During my school years (and that was a while ago...), I recall people constantly moving. From research I have carried out it shows things have changed considerably in Epsom over the last few decades, and interestingly, the trend is getting worse ... for the removal van people at any rate!
In Epsom, at the moment there are 12,641 properties. However, after we remove the 1,386 council
houses, 2,450 privately rented houses and 148 houses where the occupants live rent free, that
leaves us with 8,657 owned properties (be that 100% outright, with a mortgage or shared
ownership). This means 68.5% of the properties in Epsom are occupied by the owner (the national
average is interestingly 64.2%) but the number of people who have sold and moved house in Epsom,
over the last 12 months, has only been 1,164. This means on these figures, the homeowners of
Epsom are only moving on average every 7.43 years.
These are the reasons. Firstly, the cost of moving house has risen over the last twenty years.
Secondly, with many remortgaging their properties in the mid 2000’s before the price crash of 2008,
there is a reluctance or inability in a small minority of homeowners to finance a home sale/purchase,
due to lack of equity. These are both factors driving fewer moves by existing homeowners.
However, the big effect has been the change in house price inflation. Back in the 1970’s and 1980’s,
house prices were doubling every 5 to 7 years. Even in Greater London, with its stratospheric
property price increases over the last few years, it has taken 13 years (August 2002 to be exact) for
property values to double to today’s levels.
This change to a relatively low inflation Epsom property market (i.e. Epsom property values not
rising quickly) is significant because the long term consequences of sustained low house price
growth is that it eats into mortgage debt more slowly than when property price inflation is higher.
Epsom homeowners cannot rely on inflation to shrink their debt in real terms as much as they did in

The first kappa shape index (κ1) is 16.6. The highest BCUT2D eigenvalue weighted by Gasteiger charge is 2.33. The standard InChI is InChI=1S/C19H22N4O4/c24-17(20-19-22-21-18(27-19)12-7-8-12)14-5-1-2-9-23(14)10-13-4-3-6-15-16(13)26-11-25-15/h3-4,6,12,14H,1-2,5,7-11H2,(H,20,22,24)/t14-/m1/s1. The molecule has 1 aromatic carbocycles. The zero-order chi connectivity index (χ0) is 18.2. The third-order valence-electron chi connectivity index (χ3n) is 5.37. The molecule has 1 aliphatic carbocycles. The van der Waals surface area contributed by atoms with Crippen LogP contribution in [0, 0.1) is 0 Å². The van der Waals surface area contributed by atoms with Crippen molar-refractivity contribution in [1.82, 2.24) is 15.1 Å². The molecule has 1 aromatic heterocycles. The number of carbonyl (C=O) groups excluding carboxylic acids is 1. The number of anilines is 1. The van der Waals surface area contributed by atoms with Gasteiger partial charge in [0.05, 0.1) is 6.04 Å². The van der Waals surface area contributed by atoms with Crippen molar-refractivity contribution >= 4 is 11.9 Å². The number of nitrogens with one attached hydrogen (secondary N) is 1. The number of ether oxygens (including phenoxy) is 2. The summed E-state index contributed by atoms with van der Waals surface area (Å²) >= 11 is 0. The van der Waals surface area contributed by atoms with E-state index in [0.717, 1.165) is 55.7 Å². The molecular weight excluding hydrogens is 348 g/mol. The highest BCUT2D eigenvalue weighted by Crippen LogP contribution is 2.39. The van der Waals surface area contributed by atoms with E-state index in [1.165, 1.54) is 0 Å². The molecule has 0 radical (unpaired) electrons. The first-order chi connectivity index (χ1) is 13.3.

say the 1970’s and 1980’s.
So what does this all mean for Epsom buy to let landlords? Well for the same reasons existing Epsom
homeowners aren’t moving, less ‘twenty something’s’ are buying their first home as well. Epsom
youngsters may aspire to own their own home, but without the social pressure from their peers and
parents to buy their first property as soon people reach their early 20’s, the memory of the 2008
housing crisis and the belief the hard times either aren't over or the worst is yet to come, current
and would-be homeowners are warming to the idea of renting. I also believe UK society has
changed, with the youngster’s wanting prosperity and happiness; but wanting it all now... instantly...
today... without the sacrifice, work and patience that these things take. As a society, we expect
things instantly, and if it doesn’t come easy, doesn’t come quick, (or free), some youngsters ask if it
is really worth the effort to save for the deposit? Why go without holidays, the newest iPhone,
socialising four times a week and the fancy satellite package for a couple of years, to save for that
5% deposit if there is no longer a social stigma in renting or pressure to buy as there was... say... a
Even though, in real terms, property prices are 5% cheaper than they were ten years ago (when
adjusted by inflation), 19.4% of Epsom properties are privately rented (nearly double it was twenty
years ago). As a result, the demand for rental properties continues to grow from tenants, meaning
those wishing to invest in the buy to let market, over the long term, might be on to a good thing?